In 2014 Corkow had a QUIK v.1.0. module for collecting data from the Quik trading software developed by ARQA Technologies. In 2015 Corkow’s developers updated the QUIK module to v.1.1. and released another module TRZQ v.1.0. to copy information from the trading system’s application TRQNSAQ developed by ZAO «Screen market systems». The re-development of the old QUIK module and development of the new TRANSAQ module show the Corkow group’s continued interest in targeting trading system.

The attack itself lasted only 14 minutes, during which all losses were sustained, however, the preparations for this intrusion took a much longer time. Hackers gained access to a computer in the trading system in September 2014. From this time the Trojan was functional and constantly updated itself to avoid detection by antivirus software installed at the bank which was in functioning order. As of the Group-IB investigation of this malware program in March 2015, Corkow v. had not been detected by a single antivirus program Starting in December 2014, the criminal group began running keyloggers in the infected system. On the 27th of February, 2015 Corkow provided remote access to the trading system which enabled the hackers to launch programs and enter data at the same time as the system operator did.”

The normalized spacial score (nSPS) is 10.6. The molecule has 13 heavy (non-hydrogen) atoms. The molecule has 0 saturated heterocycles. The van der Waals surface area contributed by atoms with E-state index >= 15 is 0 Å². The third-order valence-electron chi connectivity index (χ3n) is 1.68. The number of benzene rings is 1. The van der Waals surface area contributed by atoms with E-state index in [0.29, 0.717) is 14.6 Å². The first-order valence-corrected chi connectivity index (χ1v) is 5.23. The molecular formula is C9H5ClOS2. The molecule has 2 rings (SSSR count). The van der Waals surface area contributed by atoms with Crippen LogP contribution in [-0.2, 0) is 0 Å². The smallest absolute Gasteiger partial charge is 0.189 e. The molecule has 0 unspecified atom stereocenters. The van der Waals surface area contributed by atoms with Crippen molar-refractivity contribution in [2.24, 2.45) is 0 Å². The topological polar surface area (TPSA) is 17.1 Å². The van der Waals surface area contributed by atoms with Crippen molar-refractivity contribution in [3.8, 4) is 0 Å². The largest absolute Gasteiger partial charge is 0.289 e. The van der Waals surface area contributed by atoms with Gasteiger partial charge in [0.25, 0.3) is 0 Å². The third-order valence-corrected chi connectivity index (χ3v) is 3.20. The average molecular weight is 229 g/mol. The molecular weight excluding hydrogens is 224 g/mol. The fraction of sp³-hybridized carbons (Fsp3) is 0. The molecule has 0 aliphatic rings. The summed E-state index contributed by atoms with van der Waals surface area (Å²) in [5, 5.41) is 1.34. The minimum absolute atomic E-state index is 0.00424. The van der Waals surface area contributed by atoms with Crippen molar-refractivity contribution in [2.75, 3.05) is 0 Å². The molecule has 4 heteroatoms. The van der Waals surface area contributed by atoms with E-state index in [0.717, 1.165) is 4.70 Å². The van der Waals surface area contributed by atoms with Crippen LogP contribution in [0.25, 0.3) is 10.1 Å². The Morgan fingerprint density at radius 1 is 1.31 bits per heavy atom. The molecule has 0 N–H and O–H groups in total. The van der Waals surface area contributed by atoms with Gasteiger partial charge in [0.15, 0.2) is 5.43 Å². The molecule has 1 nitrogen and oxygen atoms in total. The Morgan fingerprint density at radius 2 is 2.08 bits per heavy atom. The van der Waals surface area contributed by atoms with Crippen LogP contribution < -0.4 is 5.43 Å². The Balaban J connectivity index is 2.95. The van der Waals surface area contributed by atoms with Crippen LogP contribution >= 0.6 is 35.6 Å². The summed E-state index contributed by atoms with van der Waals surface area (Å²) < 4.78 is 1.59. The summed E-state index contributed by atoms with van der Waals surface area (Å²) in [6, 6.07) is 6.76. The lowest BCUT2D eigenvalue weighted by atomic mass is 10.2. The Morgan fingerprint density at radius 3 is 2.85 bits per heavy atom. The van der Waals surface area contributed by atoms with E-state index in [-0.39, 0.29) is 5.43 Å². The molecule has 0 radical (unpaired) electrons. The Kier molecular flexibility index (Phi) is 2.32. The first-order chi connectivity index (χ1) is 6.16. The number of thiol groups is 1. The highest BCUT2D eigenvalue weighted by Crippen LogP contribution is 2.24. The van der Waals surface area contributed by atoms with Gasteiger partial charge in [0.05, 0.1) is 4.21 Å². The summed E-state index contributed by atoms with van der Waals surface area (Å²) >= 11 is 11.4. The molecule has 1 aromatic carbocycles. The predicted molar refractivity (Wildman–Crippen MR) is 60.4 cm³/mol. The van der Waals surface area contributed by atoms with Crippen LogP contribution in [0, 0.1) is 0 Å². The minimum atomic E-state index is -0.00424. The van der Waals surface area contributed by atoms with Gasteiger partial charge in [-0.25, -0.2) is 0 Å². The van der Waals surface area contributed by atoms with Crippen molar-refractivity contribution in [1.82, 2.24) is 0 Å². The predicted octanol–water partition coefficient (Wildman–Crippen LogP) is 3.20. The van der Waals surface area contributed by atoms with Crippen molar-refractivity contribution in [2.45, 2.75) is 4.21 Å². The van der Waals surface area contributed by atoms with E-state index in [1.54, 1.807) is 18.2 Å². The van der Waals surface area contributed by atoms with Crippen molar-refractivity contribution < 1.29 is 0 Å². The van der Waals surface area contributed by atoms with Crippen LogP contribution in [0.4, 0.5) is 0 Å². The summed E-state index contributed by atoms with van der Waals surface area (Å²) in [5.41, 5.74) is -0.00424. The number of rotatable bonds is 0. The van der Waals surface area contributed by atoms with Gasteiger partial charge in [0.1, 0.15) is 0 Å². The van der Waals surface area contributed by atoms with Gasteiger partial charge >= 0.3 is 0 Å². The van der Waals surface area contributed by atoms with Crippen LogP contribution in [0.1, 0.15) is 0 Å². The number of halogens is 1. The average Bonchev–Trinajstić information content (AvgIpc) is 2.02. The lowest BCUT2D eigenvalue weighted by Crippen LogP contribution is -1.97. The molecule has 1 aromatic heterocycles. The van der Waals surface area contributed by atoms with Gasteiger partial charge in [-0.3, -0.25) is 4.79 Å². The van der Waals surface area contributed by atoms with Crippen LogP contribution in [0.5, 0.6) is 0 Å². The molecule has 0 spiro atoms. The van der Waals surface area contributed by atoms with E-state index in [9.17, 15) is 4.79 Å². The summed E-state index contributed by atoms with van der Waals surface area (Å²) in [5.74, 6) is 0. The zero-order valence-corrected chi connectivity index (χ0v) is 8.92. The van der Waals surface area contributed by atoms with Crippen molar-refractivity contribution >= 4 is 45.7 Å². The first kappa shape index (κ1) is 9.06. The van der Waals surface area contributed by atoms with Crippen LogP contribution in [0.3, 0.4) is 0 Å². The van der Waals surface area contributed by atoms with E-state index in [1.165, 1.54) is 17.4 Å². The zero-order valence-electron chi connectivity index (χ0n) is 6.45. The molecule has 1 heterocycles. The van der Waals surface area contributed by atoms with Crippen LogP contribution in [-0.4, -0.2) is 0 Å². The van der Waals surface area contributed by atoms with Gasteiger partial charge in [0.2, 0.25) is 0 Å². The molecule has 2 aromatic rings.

Previosly hackers from Ukraine gained access to unpublished stock reports used that information in cooperation with some brokers.

Ivan Turchynov and Oleksandr Ieremenko, two Ukrainian hackers, were indicted on 10 August 2015, for the $100 million insider trading scheme that relied on stealing unpublished press releases. These hackers likely penetrated financial and media databases for years and are likely sophisticated programmers who were very active in the Russian and Ukrainian hacker communities prior to the 2010 breach. Wapack Labs analysts were able to identify these individuals on the Ukrainian Internet as well as connections and possible co-conspirators who may have researched the targets.

One of the companies named in the SEC complaint concerning Ukrainian hackers DSU and Lamarez sharing stolen unpublished press-releases with traders is Exante LTD. This company was registered in Malta by three Russians, Knyazev, Maslyakov and Kirienko, with backgrounds in markets and IT. One of the most unusual of Exante's projects was Bitcoin Fund – ability to invest in Bitcoins. On the peak Bitcoin Fund had up to $100M (92,000 Btc). And coincidently(?) they sold their Bitcoin investments and recommended the same to their clients on the very peak of the Bitcoin price.

One of those attackers, Oleksandr Ieremenko (Alexander Eryomenko, AKA “Lamarez”, “Zl0m”, “Ded.Mcz” and “Sh..)”, is the domain registrant for a Black Energy malware command and control domain.